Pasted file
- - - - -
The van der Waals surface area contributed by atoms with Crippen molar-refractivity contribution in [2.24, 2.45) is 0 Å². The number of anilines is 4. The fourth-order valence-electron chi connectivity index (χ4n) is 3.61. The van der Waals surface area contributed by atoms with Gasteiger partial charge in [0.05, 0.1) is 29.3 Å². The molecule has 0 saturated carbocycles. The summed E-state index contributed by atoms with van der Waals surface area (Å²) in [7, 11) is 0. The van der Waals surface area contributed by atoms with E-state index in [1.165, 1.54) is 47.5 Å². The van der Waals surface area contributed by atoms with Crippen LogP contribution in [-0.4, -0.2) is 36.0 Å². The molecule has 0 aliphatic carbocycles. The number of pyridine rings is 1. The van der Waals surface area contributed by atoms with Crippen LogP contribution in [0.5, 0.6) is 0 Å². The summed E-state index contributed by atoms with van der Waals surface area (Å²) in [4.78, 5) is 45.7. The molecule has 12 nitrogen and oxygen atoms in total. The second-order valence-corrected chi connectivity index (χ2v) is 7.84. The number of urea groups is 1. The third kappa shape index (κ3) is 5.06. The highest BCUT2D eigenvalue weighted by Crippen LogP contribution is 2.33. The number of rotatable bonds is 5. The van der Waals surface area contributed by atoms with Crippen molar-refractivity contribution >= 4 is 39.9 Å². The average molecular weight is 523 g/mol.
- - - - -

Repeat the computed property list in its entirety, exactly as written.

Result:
The van der Waals surface area contributed by atoms with Crippen molar-refractivity contribution in [2.24, 2.45) is 0 Å². The number of anilines is 4. The fourth-order valence-electron chi connectivity index (χ4n) is 3.61. The van der Waals surface area contributed by atoms with Gasteiger partial charge in [0.05, 0.1) is 29.3 Å². The molecule has 0 saturated carbocycles. The summed E-state index contributed by atoms with van der Waals surface area (Å²) in [7, 11) is 0. The van der Waals surface area contributed by atoms with E-state index in [1.165, 1.54) is 47.5 Å². The van der Waals surface area contributed by atoms with Crippen LogP contribution in [-0.4, -0.2) is 36.0 Å². The molecule has 0 aliphatic carbocycles. The number of pyridine rings is 1. The van der Waals surface area contributed by atoms with Crippen LogP contribution in [0.5, 0.6) is 0 Å². The summed E-state index contributed by atoms with van der Waals surface area (Å²) in [4.78, 5) is 45.7. The molecule has 12 nitrogen and oxygen atoms in total. The second-order valence-corrected chi connectivity index (χ2v) is 7.84. The number of urea groups is 1. The third kappa shape index (κ3) is 5.06. The highest BCUT2D eigenvalue weighted by Crippen LogP contribution is 2.33. The number of rotatable bonds is 5. The van der Waals surface area contributed by atoms with Crippen molar-refractivity contribution >= 4 is 39.9 Å². The average molecular weight is 523 g/mol.